You have a limited amount of time on this planet, you can spend that time trying to convince other BLACK people that you are a human being worthy of their concern or declare your own worthiness without any permission from anybody. Either way it’s a choice.

Sometimes you have to show up for yourself.

PS. People are showing up for Black women.



Blogging in Beyonce' Mode

Long-time readers of the blog may find the title of this post shocking. This blog has long been at the forefront of providing a safe haven for those fleeing  the Cult of Bey. And while we have not written 5,000-word think pieces, we’ve certainly been proud of our record of  not sipping purple drank from the Font de Bey.

My previous Beyonce' Snarkfest:



After the online fracas died down over whether Beyonce Knowles Carter is a feminist ( she may be, but she is also a handmaiden of misogyny), I had to sit back and acknowledge that while we were blogging, tweeting and status updating away our lives, Beyonce managed to produce a 14-track CD and a music video to go with every track, in secret, and dropped the CD casually with an Instagram update. And did I mention she was on tour. Who does that?

So even if I think she and her husband are two grifters who glom on to social causes purely in the name of commerce, I cannot question her work ethic.

In 2014, I posted less than 40 times the entire year. There were months in the first year of this blog when I posted more than 60 times a month ( that’s more than twice in one day). It’s not all Beyonce’s fault. Her album dropped right when I was having a reevaluation of purpose.

The Universe was speaking quite clearly to me. I needed to be doing something else. And with each passing digital outrage or Twitter grievance campaign, I became more and more certain that I was supposed to be doing more. In the past I would have written a blog post about it, but something in me said “No, don’t talk about it, just do it already!”

In the middle of that, 270+ Nigerian school girls were brazenly kidnapped while the world watched .  The internet's response was to fling hashtags at murderous terrorists and thugs. It was surreal. Absurd. Ridiculous! There had to be more than this.  I needed to do more. I needed more options and more strategies and I wanted to reach audiences that wouldn’t stop to read 1000 word think pieces on blogs.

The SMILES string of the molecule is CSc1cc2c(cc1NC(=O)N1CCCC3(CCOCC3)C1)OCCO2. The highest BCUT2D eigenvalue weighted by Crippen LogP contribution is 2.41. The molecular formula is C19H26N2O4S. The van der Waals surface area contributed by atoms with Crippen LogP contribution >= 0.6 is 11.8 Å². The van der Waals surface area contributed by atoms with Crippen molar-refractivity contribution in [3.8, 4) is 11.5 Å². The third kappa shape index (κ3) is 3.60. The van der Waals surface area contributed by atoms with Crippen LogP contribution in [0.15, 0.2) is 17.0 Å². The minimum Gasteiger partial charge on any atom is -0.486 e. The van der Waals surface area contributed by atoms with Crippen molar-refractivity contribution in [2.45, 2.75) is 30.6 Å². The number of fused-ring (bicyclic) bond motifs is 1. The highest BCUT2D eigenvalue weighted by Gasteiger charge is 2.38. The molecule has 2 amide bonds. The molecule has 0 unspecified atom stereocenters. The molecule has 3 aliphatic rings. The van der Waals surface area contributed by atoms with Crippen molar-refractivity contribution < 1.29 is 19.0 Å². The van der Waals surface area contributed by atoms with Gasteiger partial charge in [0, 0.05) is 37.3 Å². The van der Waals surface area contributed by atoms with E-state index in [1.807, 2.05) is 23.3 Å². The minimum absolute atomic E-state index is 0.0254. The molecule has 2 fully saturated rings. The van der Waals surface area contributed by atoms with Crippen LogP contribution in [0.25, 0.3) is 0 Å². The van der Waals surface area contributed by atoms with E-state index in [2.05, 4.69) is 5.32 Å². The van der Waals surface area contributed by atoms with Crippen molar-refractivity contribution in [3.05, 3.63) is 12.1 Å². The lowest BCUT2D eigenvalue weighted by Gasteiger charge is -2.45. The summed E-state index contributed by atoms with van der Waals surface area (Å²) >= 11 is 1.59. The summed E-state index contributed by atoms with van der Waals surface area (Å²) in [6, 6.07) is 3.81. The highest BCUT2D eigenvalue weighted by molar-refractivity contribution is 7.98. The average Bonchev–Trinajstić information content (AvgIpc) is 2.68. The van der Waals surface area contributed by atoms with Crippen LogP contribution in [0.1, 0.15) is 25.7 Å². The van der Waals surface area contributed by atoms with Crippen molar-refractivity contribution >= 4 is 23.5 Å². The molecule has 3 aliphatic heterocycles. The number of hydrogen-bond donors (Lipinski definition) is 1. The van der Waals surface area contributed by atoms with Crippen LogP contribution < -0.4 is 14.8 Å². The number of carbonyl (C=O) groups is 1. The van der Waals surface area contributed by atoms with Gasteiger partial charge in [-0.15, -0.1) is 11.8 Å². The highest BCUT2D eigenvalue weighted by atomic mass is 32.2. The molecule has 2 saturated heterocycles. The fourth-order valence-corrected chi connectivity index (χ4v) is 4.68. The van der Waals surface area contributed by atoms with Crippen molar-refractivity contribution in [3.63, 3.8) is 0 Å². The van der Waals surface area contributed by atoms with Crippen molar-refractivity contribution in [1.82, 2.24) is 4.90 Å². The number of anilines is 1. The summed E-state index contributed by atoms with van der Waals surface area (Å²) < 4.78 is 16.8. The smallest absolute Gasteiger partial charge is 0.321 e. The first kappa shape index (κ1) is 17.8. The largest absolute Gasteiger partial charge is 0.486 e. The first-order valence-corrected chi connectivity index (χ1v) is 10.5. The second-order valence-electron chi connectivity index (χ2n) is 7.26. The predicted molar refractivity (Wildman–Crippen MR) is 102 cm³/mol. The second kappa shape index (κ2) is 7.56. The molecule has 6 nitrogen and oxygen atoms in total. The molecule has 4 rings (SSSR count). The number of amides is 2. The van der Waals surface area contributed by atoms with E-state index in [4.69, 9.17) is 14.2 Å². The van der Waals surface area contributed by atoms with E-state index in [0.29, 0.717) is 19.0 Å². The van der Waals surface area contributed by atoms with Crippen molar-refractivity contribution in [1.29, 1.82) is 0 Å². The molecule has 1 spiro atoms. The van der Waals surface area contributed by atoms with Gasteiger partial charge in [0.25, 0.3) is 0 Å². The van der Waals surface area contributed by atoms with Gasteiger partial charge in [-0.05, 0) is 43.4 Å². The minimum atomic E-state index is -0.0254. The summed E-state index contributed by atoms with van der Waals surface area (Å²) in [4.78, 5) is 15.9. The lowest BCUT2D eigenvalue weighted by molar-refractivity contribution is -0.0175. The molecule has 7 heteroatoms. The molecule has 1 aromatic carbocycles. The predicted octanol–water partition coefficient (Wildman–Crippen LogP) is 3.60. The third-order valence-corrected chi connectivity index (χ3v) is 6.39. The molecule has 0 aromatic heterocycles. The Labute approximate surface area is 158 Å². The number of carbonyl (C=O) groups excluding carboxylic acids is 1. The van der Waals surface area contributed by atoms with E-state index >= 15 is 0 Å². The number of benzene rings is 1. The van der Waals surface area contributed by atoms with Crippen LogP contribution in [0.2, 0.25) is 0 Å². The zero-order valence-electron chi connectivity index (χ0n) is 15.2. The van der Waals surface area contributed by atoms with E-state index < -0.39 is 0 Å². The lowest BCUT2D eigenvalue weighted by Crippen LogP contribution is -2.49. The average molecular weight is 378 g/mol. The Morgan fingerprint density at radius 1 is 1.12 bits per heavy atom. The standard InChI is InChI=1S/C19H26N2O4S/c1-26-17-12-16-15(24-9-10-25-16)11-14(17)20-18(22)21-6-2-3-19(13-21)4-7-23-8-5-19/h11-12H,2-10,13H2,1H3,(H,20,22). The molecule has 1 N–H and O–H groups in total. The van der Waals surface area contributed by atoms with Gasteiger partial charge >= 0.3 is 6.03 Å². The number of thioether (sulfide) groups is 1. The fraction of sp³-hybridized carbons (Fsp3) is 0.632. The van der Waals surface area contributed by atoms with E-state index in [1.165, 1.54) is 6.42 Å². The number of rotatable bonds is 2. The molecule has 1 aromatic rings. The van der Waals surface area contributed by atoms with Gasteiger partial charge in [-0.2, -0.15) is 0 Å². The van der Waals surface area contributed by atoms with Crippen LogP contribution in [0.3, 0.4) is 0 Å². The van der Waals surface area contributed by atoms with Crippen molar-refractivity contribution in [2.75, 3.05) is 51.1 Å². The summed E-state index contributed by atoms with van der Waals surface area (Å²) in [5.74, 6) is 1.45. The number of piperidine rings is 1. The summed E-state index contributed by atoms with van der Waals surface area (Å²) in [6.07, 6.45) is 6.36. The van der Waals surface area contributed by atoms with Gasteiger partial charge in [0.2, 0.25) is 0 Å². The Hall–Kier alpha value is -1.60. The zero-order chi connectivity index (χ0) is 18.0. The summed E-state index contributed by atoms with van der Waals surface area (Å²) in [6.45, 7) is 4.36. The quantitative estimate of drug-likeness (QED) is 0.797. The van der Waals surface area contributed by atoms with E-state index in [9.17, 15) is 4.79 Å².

I developed a sense of urgency to do more when ,my goddaughter was born. So “What About Our Daughters?” was no longer academic. Every day the great big bundle of potential that she was born with was going to be hemmed in by destructive and limiting messages about who she could be and what she could do and what kind of life she should feel entitled to.

I wanted her to know that what’s beyond the clouds if for her too. I want her to go to the movies and see her reflection staring back. I want her to know that writhing around on the GRAMMY stage while gyrating on your huzbin’ isn’t the only definition of being an empowered Black woman. And most of all, I did not want to present my world view as a sanctimonious, preachy, drudge. What toddler wants to listen to that?
And since the only person who had these particular visions was moi, I had a duty to produce them.

To that end, I had to learn how to finish things. Because she may be a handmaiden of misogyny and an a social justice grifter, but one thing I cannot say about Beyonce Knowles-Carter is that she doesn’t know how to finish things.

I’ve been holding the blog hostage until I finished things. Until I kept promises that I’d made to myself. Because if I cannot keep the promises I make to myself, I cannot keep the promises I make to my blog audience.

I’ve spent the past 18 months or so asking “What Would Beyonce Do?” And it’s been hard because I was BORN to blog about the events of 2014, but I didn’t jump into the fray (that often) and never in this place.

I called it Beyonce Mode. It made me stop hitting the publish button. It made me ignore emails, tweets and carrier pigeon messages from desperate and delusional Marc Lamont Hill fans. It made me study, study, study and write, write, write - without applause, likes or shares.

I finally finished some things so I can start blogging again.

If you want to know more about Beyonce Mode, I’m giving a free webinar on May 17th at 5:00PM Eastern called Beyonce Mode: How to Run the World Without Running Your Mouth.If you can't beat 'em, don't join them. Study them. Learn from them and then try again.

No seriously, I include a Harvard study and everything.